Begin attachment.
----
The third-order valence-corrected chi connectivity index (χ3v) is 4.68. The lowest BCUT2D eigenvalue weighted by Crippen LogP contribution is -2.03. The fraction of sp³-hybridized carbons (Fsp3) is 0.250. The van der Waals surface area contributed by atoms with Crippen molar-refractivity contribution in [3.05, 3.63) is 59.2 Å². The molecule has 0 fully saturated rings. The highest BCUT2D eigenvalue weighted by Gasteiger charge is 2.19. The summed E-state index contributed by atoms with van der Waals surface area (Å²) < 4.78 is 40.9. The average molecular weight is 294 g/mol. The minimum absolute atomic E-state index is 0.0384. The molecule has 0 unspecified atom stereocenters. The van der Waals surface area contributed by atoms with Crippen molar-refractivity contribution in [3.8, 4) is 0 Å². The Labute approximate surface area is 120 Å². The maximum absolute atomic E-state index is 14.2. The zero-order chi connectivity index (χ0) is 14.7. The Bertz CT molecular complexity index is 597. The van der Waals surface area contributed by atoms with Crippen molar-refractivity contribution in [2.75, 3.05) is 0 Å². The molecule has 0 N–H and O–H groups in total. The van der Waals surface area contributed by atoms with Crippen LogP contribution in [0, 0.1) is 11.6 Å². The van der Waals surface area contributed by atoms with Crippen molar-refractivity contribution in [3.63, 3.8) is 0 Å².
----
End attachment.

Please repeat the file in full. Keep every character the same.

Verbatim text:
The third-order valence-corrected chi connectivity index (χ3v) is 4.68. The lowest BCUT2D eigenvalue weighted by Crippen LogP contribution is -2.03. The fraction of sp³-hybridized carbons (Fsp3) is 0.250. The van der Waals surface area contributed by atoms with Crippen molar-refractivity contribution in [3.05, 3.63) is 59.2 Å². The molecule has 0 fully saturated rings. The highest BCUT2D eigenvalue weighted by Gasteiger charge is 2.19. The summed E-state index contributed by atoms with van der Waals surface area (Å²) < 4.78 is 40.9. The average molecular weight is 294 g/mol. The minimum absolute atomic E-state index is 0.0384. The molecule has 0 unspecified atom stereocenters. The van der Waals surface area contributed by atoms with Crippen molar-refractivity contribution in [3.8, 4) is 0 Å². The Labute approximate surface area is 120 Å². The maximum absolute atomic E-state index is 14.2. The zero-order chi connectivity index (χ0) is 14.7. The Bertz CT molecular complexity index is 597. The van der Waals surface area contributed by atoms with Crippen molar-refractivity contribution in [2.75, 3.05) is 0 Å². The molecule has 0 N–H and O–H groups in total. The van der Waals surface area contributed by atoms with Crippen LogP contribution in [0, 0.1) is 11.6 Å². The van der Waals surface area contributed by atoms with Crippen molar-refractivity contribution in [3.63, 3.8) is 0 Å².